Located in the busy tech center of Sorrento Valley, Zumbar Coffee is a diminutive shop with a huge reputation for serving some of the best coffee in the area. Taking a craftsman’s approach to roasting, they have perfected the process using a vintage, cast-iron coffee roaster situated right behind the ordering counter, giving every patron a chance to see/hear the action. A small selection of pastries and breads are also available, delivered from VG’s Donuts and Opera Patisserie every morning. Some regulars believe that the coffee actually advances science, and I have to agree, given the buzzing conversation during my last visit. They also sell fresh-roasted beans at the shop or online, so you’re never too far away from a great cup of joe. Zumbar Coffee and Tea, 10920 Roselle St., San Diego, CA 92121; (858) 622-0000; zumbarcoffee.com; Coffee/Tea. ©San Diego Food Finds by Maria Desiderata Montana.
A.R. Valentien: Executive Chef Jeff Jackson and Chef de Cuisine Kelli Crosson offer a temple of flavor in their market-driven cuisine
The Lodge at Torrey Pines is home to A.R. Valentien, one of San Diego’s most notable and refined restaurants. You will certainly feel transported whiling away the hours in a charming dining room with a beautiful view of the Torrey Pines Golf Course and the Pacific Ocean just off the bluffs in the distance.
Classically French-trained, with more than 30 years of experience, Executive Chef Jeff Jackson and Chef de Cuisine Kelli Crosson offer a temple of flavor in their market-driven fare from some of California’s finest organic farms, orchards, and fishermen. The menu revolves around the seasons, assuring superb freshness and taste with every bite.
Chef Jackson feels comfortable and at home at A.R. Valentien, located inside the Lodge at Torrey Pines and wants all his dining guests to feel the same way. “This is not like a hotel to me, it’s more like a large residence. If it’s small, it’s manageable. A monster hotel wouldn’t allow me the freedom I need.”
©Maria Desiderata Montana
Dedicated to working directly with local farmers, Chef Jackson changes the menu daily, based on what is fresh and seasonal. “The farmer grows it and the chefs cook it. Whatever produce comes in, we will use. My staff and I play with the food. We taste it and talk about it. We are always thinking about what would be best to eat.”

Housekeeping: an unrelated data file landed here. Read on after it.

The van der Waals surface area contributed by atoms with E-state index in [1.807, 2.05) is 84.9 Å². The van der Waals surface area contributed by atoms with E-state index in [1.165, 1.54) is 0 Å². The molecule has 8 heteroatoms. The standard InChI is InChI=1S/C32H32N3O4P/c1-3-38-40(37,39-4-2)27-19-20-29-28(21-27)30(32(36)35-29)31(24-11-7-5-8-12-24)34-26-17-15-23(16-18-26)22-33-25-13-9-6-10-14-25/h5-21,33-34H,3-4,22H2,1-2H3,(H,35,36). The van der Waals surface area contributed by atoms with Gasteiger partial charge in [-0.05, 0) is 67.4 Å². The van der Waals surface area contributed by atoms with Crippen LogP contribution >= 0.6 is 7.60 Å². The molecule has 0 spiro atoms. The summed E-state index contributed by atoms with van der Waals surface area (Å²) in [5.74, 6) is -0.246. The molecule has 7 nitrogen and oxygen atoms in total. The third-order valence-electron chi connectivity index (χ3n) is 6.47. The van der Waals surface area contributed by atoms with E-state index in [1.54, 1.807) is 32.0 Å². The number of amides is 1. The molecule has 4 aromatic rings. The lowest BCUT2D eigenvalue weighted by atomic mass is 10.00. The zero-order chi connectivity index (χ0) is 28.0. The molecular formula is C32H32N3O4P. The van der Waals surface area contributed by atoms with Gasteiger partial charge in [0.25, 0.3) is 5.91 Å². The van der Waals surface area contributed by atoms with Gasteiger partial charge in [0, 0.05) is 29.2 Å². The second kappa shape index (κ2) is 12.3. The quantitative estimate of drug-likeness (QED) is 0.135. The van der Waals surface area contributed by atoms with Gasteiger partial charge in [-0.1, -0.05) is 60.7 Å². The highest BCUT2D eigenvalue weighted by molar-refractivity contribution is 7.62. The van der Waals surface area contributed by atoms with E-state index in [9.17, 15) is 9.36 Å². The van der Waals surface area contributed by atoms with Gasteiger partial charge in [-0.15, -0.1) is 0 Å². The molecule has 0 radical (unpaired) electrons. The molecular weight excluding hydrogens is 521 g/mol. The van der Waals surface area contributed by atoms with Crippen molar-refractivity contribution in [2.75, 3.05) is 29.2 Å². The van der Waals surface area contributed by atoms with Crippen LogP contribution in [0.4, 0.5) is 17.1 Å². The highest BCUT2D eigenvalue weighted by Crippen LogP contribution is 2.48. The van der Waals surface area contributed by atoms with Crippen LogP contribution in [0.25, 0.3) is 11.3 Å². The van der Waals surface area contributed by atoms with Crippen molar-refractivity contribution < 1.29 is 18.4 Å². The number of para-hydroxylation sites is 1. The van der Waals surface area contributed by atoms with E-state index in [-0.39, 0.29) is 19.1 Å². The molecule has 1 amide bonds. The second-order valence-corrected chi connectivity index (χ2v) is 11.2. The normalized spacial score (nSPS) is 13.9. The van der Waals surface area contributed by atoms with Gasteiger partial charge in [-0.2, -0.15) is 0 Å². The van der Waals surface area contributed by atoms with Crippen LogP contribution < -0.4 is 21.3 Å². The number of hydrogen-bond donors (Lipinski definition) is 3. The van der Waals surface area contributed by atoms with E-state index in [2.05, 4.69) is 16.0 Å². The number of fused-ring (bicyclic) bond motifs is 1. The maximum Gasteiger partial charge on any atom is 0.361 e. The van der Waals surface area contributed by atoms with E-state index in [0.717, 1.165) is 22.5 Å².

Read more about A.R. Valentien in the Food Lovers’ Guide to San Diego and get Chef Jackson’s recipes for Grilled Romaine with Prosciutto & Burrata and Alaskan Halibut with Barigoule Vegetables in my award-winning book San Diego Chef’s Table: Extraordinary Recipes From America’s Finest City’.
I gained an appreciation of European cuisine from my parents who were born and raised in southern Italy. My mother taught me how to cook at a very young age with farm fresh ingredients from my father’s garden. As a nationally published and award-winning author, food and wine journalist and photographer, I’ve written several food guides and cookbooks, and reviewed chefs and restaurants all over San Diego (and beyond) for well over a decade. You can trust my latest picks for the top ten dining destinations in America’s Finest City!
Chef Patrick Ponsaty is working his magic and hypnotizing diners with show-stopping culinary art at his new restaurant aptly named Ponsaty’s in Rancho Santa Fe, California. We recently visited, took our seats in a lavish dining room that’s screams with style, and experienced a delightful 9-course menu that left us feeling as if we had just dined in the French Quarter in New Orleans.
In 2006 Carl Schroeder established San Diego’s famed Market Restaurant + Bar where he takes great local products and turns them into great food. His passion for locally sourced ingredients and hyper-seasonal cuisine are on display for dinner every evening. He seeks out the best produce, seafood, and meat from local markets and his passion for perfection and the spontaneous nature of what is available are showcased in the daily changing menu.
The new Crudo restaurant in Carmel Valley boasts Mediterranean-inspired cuisine with an Asian touch that features locally-sourced, gluten-free, vegan, and vegetarian menu items. Renowned chef and owner Pascal Lorange takes pride in offering diners unique, yet simple presentations that you won’t find anywhere else in San Diego.
Seasonal Japanese Cuisine in Del Mar
“Shim” means “New”, and “bashi” means “Bridge” in Japanese. With the desire to provide San Diego with the best Japanese dining experience outside of Japan, Shimbashi Izakaya is based on the Izakaya, or Japanese “pub” – a unique and vital cornerstone of Japanese food culture. It’s often found in cosmopolitan areas for after work relaxation and an opportunity to unwind after a busy day.